Ever had that feeling of impending doom, not a sense of coming mishap but a really dark unrelenting carving up of all you survive your lives safely by. Well whether yes or no, Australian metallers Chud bring you its soundtrack through their unbridled savagery that is debut album Ominous. It is a monster of a release, a collection of tracks and sounds with teeth that tear senses, emotions, and soul asunder whilst taunting them with insidious grooves and even at times melodies that are pure sonic acidity.
The metallic scavenging of one Whiskey Jones, who also leads the equally carnivorous industrial metal beast The DevilzWork, Chud is a confrontation that takes no prisoners but at the same time has an underlying seduction and simplicity of groove that is just irresistible. It is not always easy to find but throughout the release hooks and addiction forging aspects do make their deceptive play within the raw surface abrasion. Because of the guitar style and ferocious riffing of Jones there is a firm link between both of his bands, though they also stand distinctly apart, his other project having no time for anything other than primal filth clad temptation whereas Chud has a mellower heart, well maybe stalks with a slightly less predacious and more measured sonic tempting. Ominous is an inescapable storm but one you just want to be in the middle of, devouring all of its toxic animosity.
Opener Daemonic (Gnosis) tells you all you need to know about the album, the rhythmic torrent of crippling spite and the flesh chewing heavy riffs of guitar and bass a carnal consumption. Ridden by the caustic scowling vocals of Jones, his tones a senses stripping scourge, the track has its jaws firmly clasped around the mental throat from its first second and even the arrival of a slight swing and swagger to its suffocating body cannot lessen its staggering rabidity. It is a thrilling start immediately match by the similarly rapacious Choke and surpassed by the destructive Beast. The first of the two submits another artillery of rhythms within a sonic sandstorm, its prowling parade of lethal malevolence speared by harsh melodic flames from the guitar. It is close in presence to its predecessor but has enough to be a companion rather than an imitator whilst the second of the two is simply a crawling pestilence with the sinister seduction of Rob Zombie and contagion of Ministry. Whereas the earlier tracks were straight vicious metal that would find a mutual conspirator in a Devildriver or Brujeria, there is an industrial edge and melodic death metal stare to its voice.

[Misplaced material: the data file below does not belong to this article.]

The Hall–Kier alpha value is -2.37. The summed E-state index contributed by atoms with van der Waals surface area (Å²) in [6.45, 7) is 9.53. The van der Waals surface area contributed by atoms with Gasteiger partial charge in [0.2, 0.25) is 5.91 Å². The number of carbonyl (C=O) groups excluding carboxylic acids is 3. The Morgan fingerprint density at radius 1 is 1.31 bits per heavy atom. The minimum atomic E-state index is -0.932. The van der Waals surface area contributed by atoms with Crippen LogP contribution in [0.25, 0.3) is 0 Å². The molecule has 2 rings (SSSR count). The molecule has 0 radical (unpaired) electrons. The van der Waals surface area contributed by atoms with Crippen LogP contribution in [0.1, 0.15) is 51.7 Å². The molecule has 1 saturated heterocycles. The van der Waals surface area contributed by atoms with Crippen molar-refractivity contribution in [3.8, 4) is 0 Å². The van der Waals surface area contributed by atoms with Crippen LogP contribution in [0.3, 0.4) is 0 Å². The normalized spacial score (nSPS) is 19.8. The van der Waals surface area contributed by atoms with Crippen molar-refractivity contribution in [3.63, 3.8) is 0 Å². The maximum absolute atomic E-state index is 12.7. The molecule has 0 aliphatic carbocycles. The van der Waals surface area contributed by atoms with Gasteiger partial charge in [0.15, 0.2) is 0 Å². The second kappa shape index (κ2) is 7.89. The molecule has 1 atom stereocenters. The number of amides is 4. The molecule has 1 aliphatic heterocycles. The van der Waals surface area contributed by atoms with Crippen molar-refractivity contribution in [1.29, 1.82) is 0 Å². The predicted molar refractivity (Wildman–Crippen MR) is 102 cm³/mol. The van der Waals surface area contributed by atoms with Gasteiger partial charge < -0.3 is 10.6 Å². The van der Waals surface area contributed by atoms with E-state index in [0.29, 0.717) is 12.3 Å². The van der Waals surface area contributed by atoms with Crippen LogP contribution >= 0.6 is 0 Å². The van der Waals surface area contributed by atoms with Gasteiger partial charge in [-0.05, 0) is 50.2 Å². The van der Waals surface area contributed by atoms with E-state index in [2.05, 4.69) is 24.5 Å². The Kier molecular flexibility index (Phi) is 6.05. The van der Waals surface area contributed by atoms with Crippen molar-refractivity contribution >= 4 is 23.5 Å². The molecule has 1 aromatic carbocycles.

Through the likes of the sonic abrasion Witchcraft and the envenomed despoiler Tyrant the album continues to isolate and scorch synapses whilst flesh is torn from any resemblance of safety though the excellent Marilyn Mansion flavoured Gauss brings much needed respite through vibrant steel girded grooves and a permeating emotive malady. Like so many of the tracks there is a repetition throughout the riffs, grooves , and hooks that badger and persuade with virulently contagious success, their irrepressible cruelty enslaving the passions so perpetual returns to its violent mouth are an unavoidable given.
The barbarous Revenant leads to another infection fuelled rancor setting up the already enflamed hunger for another pinnacle of the album in the demonically sculpted Serpentine, a track which flicks at and licks the listener with a poison coated tongue and scornful persistence. It is another striding sonic defiler but one offering an eastern mystique to its intrigue and exotic vehemence. Split by the mordant Pronto, another major highlight appears in the tyrannical sonic enticement of Kill It. Holding again an industrial/horror rock lilt to its edacious metal bred ferocity, the track is like a pack of predators not seeing food for longer than bearable and just as wild in its onslaught.
The sonic carnivore is completed by firstly the lumbering weight of Gravedigger, yet again that Manson/Zombie essence gracing the heavily burdened riffs, thumping rhythms, and melodic whispering. Its impressive bulk is then followed by the instrumental The Gift Of Fire, a track which fuses blues and southern rock with another climate of Eastern breezes all through the impressive lone guitar of Jones within a waiting shadowed ambience, and finally Angelic (Gnosis), the bestial ruinous epilogue to it all.
Though there is a surface constant to the sound of the songs mainly through the distinct playing of Jones, a turn of extra concentrated work reveals the uniqueness of songs but you do have to make that extra effort. Ominous is a thrilling primitively tasting treat, and one which is sure to see Chud laying waste to many more unsuspecting victims.
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